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…or, How To Survive The Rough Roads Of Honduras.

I think we’re still vibrating from the bone-rattling trip Saturday up into the mountains of this part of southeast Honduras.  We were in a 4×4, but that doesn’t make the jostling any less, it just means you’ll make it to the top. You hope.  We’re just lucky it’s the dry season here.

We woke Saturday morning with the plan to head out and up into some communities that are very difficult to access, either by vehicle, burro or on foot.

After a hearty breakfast, we loaded into a Toyota Hilux pick-up truck, 4-wheel drive of course, and left the Rapaco compound, bound for an area that Global Brigades has implemented what they call their holistic model.  This is where they put into practice all of the separate Brigade they run: Medical, Dental, Architecture, Water, MicroFinance and more.  Go here to learn more about GB’s overall mission.

And so we started up.  And up.  And up.  Though Honduras has a long Caribbean coastline, the interior is mostly highlands: wide valleys and mountains reaching in excess of 6,000 feet in elevation.  And these mountains are steep, jagged and rugged.   Driving up the rocky roads you may feel as if you’re in the Rockies of the Southwestern US for all the pine trees and blue skies and chest heaving elevation.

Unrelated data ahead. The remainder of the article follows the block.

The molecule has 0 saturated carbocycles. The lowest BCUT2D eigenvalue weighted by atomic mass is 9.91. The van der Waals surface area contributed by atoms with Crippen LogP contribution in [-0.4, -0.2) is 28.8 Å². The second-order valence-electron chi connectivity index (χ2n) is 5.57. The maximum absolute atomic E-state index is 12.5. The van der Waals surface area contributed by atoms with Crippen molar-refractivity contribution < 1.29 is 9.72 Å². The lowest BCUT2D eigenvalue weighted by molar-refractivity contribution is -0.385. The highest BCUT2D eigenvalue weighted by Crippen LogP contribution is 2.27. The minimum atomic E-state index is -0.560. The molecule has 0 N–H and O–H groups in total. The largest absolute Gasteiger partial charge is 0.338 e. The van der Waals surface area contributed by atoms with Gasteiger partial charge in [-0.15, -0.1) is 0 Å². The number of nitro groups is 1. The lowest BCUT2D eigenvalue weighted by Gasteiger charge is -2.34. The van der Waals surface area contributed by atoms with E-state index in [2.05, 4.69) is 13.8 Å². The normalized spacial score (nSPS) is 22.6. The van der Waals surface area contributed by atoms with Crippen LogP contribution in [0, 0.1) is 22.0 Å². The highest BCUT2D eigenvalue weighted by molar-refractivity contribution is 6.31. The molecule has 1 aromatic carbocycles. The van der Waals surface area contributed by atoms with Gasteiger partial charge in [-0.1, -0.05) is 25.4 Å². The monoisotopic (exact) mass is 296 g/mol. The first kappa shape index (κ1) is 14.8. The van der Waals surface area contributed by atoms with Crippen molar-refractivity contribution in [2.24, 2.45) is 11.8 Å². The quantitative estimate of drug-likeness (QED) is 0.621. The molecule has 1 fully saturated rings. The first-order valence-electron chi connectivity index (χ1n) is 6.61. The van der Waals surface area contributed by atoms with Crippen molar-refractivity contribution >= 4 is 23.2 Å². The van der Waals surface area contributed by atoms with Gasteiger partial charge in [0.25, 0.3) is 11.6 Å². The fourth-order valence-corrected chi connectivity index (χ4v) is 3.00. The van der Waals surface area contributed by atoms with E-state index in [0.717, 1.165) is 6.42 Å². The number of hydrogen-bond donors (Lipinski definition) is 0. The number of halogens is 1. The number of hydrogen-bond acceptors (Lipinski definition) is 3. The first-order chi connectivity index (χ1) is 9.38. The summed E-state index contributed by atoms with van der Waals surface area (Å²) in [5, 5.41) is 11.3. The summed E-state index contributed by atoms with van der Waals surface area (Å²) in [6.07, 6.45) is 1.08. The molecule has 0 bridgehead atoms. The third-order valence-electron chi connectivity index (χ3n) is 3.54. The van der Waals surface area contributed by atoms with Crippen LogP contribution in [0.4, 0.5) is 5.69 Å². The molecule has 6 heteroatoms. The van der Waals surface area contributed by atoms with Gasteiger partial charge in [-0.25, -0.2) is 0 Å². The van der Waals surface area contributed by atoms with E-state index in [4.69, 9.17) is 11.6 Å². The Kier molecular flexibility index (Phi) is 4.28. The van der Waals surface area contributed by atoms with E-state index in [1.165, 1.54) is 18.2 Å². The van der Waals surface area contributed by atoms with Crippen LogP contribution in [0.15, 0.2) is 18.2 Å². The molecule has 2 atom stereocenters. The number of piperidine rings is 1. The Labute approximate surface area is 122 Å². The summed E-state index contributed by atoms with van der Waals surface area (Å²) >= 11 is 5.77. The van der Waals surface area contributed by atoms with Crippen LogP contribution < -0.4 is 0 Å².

The first community we stopped in, after crossing two rivers (again thankfully it’s the dry season), was Zurzular.  Here, Global Brigades operates a clinic and is just finishing construction on a pretty cool looking school designed by their Architecture Brigades.

From there we went even higher up to the village of Palo Verde.  This is where we met up with a Water Brigade, college students from Northwestern University, busy digging a trench through a coffee plant plot perched on a steep mountainside.

There are many acres of coffee plants in the higher elevations of these mountains.  And most of the people living in these remote villages are way out here to cultivate and harvest the coffee bean.  And due mostly to the remoteness, these villages don’t have, or haven’t had until GB’s efforts, access to clean water or adequate medical care.

The Water Brigade we fell in with was busy laying 6 kilometers (3.6 miles) of PVC pipe from a natural spring and stream higher up in the mountains.  We hiked into the dense forest, down a steep slope, slick with mud, to see the source and how the water is collected and sent down the pipes to houses miles away.

We made the thigh-burning climb to get back to our truck and then drove to the village of Bella Vista. Here, houses are already connected to the system, and clean treated water now flows through their pipes.  It’s not about convenience or luxury, but rather that first line of health defense.

To cap off the day, we drove back down to Palo Verde and assisted the Water Brigade dig a 100 foot-long trench down to knee depth.  Good hard work, which the children and the chickens enjoyed watching.

It was quite the day.

Now, our attention turns to the Medical Brigades that have begun to arrive from stateside, and the deployment of the Ready Relief Boxes.

DW HHI — Posted From Rapaco Hacienda, Honduras

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